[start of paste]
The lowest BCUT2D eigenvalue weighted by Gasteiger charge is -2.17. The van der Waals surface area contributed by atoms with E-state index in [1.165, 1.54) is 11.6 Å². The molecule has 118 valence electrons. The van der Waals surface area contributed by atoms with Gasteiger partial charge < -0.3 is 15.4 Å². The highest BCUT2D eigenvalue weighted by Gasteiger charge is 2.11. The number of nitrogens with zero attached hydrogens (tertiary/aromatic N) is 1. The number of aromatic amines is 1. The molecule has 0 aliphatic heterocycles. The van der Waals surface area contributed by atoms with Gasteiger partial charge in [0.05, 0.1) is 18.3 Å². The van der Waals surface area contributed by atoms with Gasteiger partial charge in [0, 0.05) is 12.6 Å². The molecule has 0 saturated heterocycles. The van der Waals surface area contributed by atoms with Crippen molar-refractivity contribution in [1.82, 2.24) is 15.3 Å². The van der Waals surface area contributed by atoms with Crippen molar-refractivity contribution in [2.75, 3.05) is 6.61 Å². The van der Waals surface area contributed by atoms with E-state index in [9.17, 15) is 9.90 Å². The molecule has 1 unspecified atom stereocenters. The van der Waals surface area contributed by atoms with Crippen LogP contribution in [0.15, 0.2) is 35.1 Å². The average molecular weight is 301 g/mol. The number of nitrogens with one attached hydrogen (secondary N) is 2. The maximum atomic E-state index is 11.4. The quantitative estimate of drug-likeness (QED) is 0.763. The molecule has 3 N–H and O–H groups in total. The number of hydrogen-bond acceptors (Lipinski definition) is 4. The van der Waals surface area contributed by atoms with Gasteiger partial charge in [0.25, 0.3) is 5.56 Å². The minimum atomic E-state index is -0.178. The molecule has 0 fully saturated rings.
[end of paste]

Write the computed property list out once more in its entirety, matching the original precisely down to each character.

The lowest BCUT2D eigenvalue weighted by Gasteiger charge is -2.17. The van der Waals surface area contributed by atoms with E-state index in [1.165, 1.54) is 11.6 Å². The molecule has 118 valence electrons. The van der Waals surface area contributed by atoms with Gasteiger partial charge < -0.3 is 15.4 Å². The highest BCUT2D eigenvalue weighted by Gasteiger charge is 2.11. The number of nitrogens with zero attached hydrogens (tertiary/aromatic N) is 1. The number of aromatic amines is 1. The molecule has 0 aliphatic heterocycles. The van der Waals surface area contributed by atoms with Gasteiger partial charge in [0.05, 0.1) is 18.3 Å². The van der Waals surface area contributed by atoms with Gasteiger partial charge in [0, 0.05) is 12.6 Å². The molecule has 0 saturated heterocycles. The van der Waals surface area contributed by atoms with Crippen molar-refractivity contribution in [1.82, 2.24) is 15.3 Å². The van der Waals surface area contributed by atoms with Crippen molar-refractivity contribution in [2.75, 3.05) is 6.61 Å². The van der Waals surface area contributed by atoms with E-state index in [9.17, 15) is 9.90 Å². The molecule has 1 unspecified atom stereocenters. The van der Waals surface area contributed by atoms with Crippen LogP contribution in [0.15, 0.2) is 35.1 Å². The average molecular weight is 301 g/mol. The number of nitrogens with one attached hydrogen (secondary N) is 2. The maximum atomic E-state index is 11.4. The quantitative estimate of drug-likeness (QED) is 0.763. The molecule has 3 N–H and O–H groups in total. The number of hydrogen-bond acceptors (Lipinski definition) is 4. The van der Waals surface area contributed by atoms with Gasteiger partial charge in [0.25, 0.3) is 5.56 Å². The minimum atomic E-state index is -0.178. The molecule has 0 fully saturated rings.